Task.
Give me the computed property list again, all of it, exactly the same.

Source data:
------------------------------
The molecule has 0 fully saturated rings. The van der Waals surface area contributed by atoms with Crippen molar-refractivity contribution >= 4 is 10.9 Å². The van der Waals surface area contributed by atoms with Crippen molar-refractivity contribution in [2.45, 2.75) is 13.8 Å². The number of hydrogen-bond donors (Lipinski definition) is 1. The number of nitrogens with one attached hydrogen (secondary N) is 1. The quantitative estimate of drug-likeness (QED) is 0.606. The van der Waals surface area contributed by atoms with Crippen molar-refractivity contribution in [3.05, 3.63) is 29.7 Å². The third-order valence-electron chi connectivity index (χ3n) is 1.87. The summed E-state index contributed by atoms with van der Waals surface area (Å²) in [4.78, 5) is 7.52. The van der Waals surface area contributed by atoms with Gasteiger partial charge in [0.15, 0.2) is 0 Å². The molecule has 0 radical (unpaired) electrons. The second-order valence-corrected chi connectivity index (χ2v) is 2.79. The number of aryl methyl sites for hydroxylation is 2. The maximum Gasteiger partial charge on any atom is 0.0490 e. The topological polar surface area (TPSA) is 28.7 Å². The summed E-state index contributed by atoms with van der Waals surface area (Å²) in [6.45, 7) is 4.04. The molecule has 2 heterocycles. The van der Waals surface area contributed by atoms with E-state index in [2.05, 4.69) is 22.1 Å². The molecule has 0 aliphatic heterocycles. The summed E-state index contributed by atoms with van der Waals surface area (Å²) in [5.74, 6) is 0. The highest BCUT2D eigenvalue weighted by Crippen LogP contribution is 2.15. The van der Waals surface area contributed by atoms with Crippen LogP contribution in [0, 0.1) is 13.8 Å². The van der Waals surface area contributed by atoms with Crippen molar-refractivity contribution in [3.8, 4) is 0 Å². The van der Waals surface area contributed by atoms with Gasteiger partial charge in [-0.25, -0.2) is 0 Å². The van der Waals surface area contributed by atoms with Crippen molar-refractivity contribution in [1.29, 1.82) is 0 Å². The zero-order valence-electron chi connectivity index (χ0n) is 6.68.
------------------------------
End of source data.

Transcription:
The molecule has 0 fully saturated rings. The van der Waals surface area contributed by atoms with Crippen molar-refractivity contribution >= 4 is 10.9 Å². The van der Waals surface area contributed by atoms with Crippen molar-refractivity contribution in [2.45, 2.75) is 13.8 Å². The number of hydrogen-bond donors (Lipinski definition) is 1. The number of nitrogens with one attached hydrogen (secondary N) is 1. The quantitative estimate of drug-likeness (QED) is 0.606. The van der Waals surface area contributed by atoms with Crippen molar-refractivity contribution in [3.05, 3.63) is 29.7 Å². The third-order valence-electron chi connectivity index (χ3n) is 1.87. The summed E-state index contributed by atoms with van der Waals surface area (Å²) in [4.78, 5) is 7.52. The van der Waals surface area contributed by atoms with Gasteiger partial charge in [0.15, 0.2) is 0 Å². The molecule has 0 radical (unpaired) electrons. The second-order valence-corrected chi connectivity index (χ2v) is 2.79. The number of aryl methyl sites for hydroxylation is 2. The maximum Gasteiger partial charge on any atom is 0.0490 e. The topological polar surface area (TPSA) is 28.7 Å². The summed E-state index contributed by atoms with van der Waals surface area (Å²) in [6.45, 7) is 4.04. The molecule has 2 heterocycles. The van der Waals surface area contributed by atoms with E-state index in [2.05, 4.69) is 22.1 Å². The molecule has 0 aliphatic heterocycles. The summed E-state index contributed by atoms with van der Waals surface area (Å²) in [5.74, 6) is 0. The highest BCUT2D eigenvalue weighted by Crippen LogP contribution is 2.15. The van der Waals surface area contributed by atoms with Crippen LogP contribution in [0, 0.1) is 13.8 Å². The van der Waals surface area contributed by atoms with Crippen molar-refractivity contribution in [3.8, 4) is 0 Å². The van der Waals surface area contributed by atoms with Gasteiger partial charge in [-0.25, -0.2) is 0 Å². The van der Waals surface area contributed by atoms with Crippen molar-refractivity contribution in [1.29, 1.82) is 0 Å². The zero-order valence-electron chi connectivity index (χ0n) is 6.68.